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At the end of June, Marriott had exactly 7,100 open properties. But just one — the Westin Golf Resort & Spa, Playa Conchal, in Costa Rica — was an all-inclusive. Now, Marriott wants to expand that number.

On Monday, Marriott announced that it’s stepping into the all-inclusive space by “launching an all-inclusive platform” for some of its higher end and luxury brands — such as Ritz-Carlton, Luxury Collection, Marriott Hotels, W Hotels, Autograph Collection and even Westin Hotels and Delta by Marriott.

Marriott is hoping to appeal to a distinctly different demographic with each of these brands — specifically saying that the W Hotels would cater to adults while Marriott properties would be family-focused.

The move positions Marriott to better compete with upscale Hilton-branded all-inclusives (like the Hilton La Romana in the Dominican Republic, available from 45,000 points per night; and the adults-only, Hilton Playa del Carmen, available from 56,000 points per night) and Hyatt’s Ziva and Zilara properties.

According to a statement from Marriott International, the all-inclusive resorts will offer “amenities, [options] and experiences for all ages” and customized depending on the brand.

Adults, for example, may have access to all-inclusive amenities such as fitness and spa facilities; 24-hour room service; and unlimited premium beverage programs, among others. Family-oriented resorts, on the other hand, may bundle water sports and activities, and access to children’s and teen clubs. 

So far, there are no details of what this could mean for Marriott’s existing portfolio. However, Marriott is kicking off this all-inclusive platform with the announcement of five new-build, all-inclusive properties.

The first is a 650-room Autograph Collection resort expected to open in 2022 in Punta Cana, Dominican Republic. The other four properties are going to be located in Riviera Nayarit, Mexico and will be part of a “flagship, all-inclusive destination” called NIA.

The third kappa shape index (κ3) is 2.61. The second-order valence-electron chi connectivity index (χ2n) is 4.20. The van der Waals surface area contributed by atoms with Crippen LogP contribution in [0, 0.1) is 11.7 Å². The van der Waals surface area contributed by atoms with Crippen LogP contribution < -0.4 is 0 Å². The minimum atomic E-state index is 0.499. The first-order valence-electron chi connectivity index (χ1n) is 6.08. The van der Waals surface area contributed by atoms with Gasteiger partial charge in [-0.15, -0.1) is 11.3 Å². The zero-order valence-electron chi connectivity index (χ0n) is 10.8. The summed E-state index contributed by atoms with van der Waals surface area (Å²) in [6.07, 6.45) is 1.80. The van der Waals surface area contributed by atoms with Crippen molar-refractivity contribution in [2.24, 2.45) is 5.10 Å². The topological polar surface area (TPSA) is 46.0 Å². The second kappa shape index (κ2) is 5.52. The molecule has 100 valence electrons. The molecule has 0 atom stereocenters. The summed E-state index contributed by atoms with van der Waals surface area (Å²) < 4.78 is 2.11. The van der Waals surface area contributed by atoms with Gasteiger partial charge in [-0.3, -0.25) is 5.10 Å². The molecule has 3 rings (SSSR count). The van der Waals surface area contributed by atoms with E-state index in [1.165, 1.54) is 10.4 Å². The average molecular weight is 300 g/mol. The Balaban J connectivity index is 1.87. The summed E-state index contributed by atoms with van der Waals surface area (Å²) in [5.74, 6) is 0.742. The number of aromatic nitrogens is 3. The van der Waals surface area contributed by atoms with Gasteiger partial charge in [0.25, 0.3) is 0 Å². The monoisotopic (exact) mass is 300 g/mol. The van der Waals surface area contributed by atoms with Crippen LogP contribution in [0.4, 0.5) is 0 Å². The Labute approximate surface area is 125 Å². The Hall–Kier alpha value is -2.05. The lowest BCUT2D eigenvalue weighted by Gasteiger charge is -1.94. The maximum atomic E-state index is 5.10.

The 220-acre project will include a 240-room Ritz-Carlton resort and a 400-room Westin Hotels resort (both expected to open in 2023), followed by a 300-room Autograph Collection resort and a 500-room Marriott Hotels resort, both of which are slated to open in 2025.

Image provided by Marriott.
Image courtesy of Marriott.

The five properties are expected to cost Marriott around $800 million to build and will add 2,000 rooms to Marriott’s portfolio. That’s a drop in the bucket compared to the 1,345,906 rooms currently in Marriott’s hotel portfolio, but it’s surely just the beginning of many more to come.

We reached out to Marriott to see if there were any details to share yet about the pricing of these properties and if Marriott planned to convert existing properties. However, a Marriott spokesperson couldn’t share anything further at this time.

Although many travelers may be excited to check out a Marriott all-inclusive, the 2022 opening means that we’re going to have to wait at least two and a half years before the first one opens — unless Marriott is able to convert existing properties into all-inclusive resorts.

While it’s too soon to say how much these properties will cost, we can look to Marriott’s one existing all-inclusive, the Westin Golf Resort & Spa in Costa Rica, for guidance. That’s a Category 8 property available from 85,000 points per night. And, according to the statement, Marriott Bonvoy members will continue to have the “option to earn and redeem points” at these properties and have been promised a “convenient, pay-one-price concept.”

We can only hope that means these properties won’t charge resort fees.

Know before you go.

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